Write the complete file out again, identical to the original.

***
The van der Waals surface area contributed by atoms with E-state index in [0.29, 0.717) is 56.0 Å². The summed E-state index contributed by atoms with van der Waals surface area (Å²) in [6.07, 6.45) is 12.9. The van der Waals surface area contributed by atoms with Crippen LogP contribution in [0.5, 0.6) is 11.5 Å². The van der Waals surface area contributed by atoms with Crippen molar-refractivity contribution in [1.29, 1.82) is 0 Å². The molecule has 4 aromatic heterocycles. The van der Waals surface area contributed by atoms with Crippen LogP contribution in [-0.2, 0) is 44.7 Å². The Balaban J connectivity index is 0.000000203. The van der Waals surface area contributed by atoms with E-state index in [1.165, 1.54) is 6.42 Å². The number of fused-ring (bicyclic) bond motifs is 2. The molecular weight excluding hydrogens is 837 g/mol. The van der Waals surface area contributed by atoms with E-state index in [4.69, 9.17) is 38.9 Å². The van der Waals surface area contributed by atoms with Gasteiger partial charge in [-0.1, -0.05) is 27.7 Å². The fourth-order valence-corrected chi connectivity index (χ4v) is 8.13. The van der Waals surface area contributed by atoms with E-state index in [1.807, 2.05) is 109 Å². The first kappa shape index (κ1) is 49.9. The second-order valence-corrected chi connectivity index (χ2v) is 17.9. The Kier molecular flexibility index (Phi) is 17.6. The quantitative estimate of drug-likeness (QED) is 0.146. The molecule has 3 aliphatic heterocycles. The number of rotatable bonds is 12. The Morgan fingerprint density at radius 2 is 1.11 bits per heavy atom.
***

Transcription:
The van der Waals surface area contributed by atoms with E-state index in [0.29, 0.717) is 56.0 Å². The summed E-state index contributed by atoms with van der Waals surface area (Å²) in [6.07, 6.45) is 12.9. The van der Waals surface area contributed by atoms with Crippen LogP contribution in [0.5, 0.6) is 11.5 Å². The van der Waals surface area contributed by atoms with Crippen molar-refractivity contribution in [1.29, 1.82) is 0 Å². The molecule has 4 aromatic heterocycles. The van der Waals surface area contributed by atoms with Crippen LogP contribution in [-0.2, 0) is 44.7 Å². The Balaban J connectivity index is 0.000000203. The van der Waals surface area contributed by atoms with E-state index in [1.165, 1.54) is 6.42 Å². The number of fused-ring (bicyclic) bond motifs is 2. The molecular weight excluding hydrogens is 837 g/mol. The van der Waals surface area contributed by atoms with E-state index in [4.69, 9.17) is 38.9 Å². The van der Waals surface area contributed by atoms with Gasteiger partial charge in [-0.1, -0.05) is 27.7 Å². The fourth-order valence-corrected chi connectivity index (χ4v) is 8.13. The van der Waals surface area contributed by atoms with E-state index in [1.807, 2.05) is 109 Å². The first kappa shape index (κ1) is 49.9. The second-order valence-corrected chi connectivity index (χ2v) is 17.9. The Kier molecular flexibility index (Phi) is 17.6. The quantitative estimate of drug-likeness (QED) is 0.146. The molecule has 3 aliphatic heterocycles. The number of rotatable bonds is 12. The Morgan fingerprint density at radius 2 is 1.11 bits per heavy atom.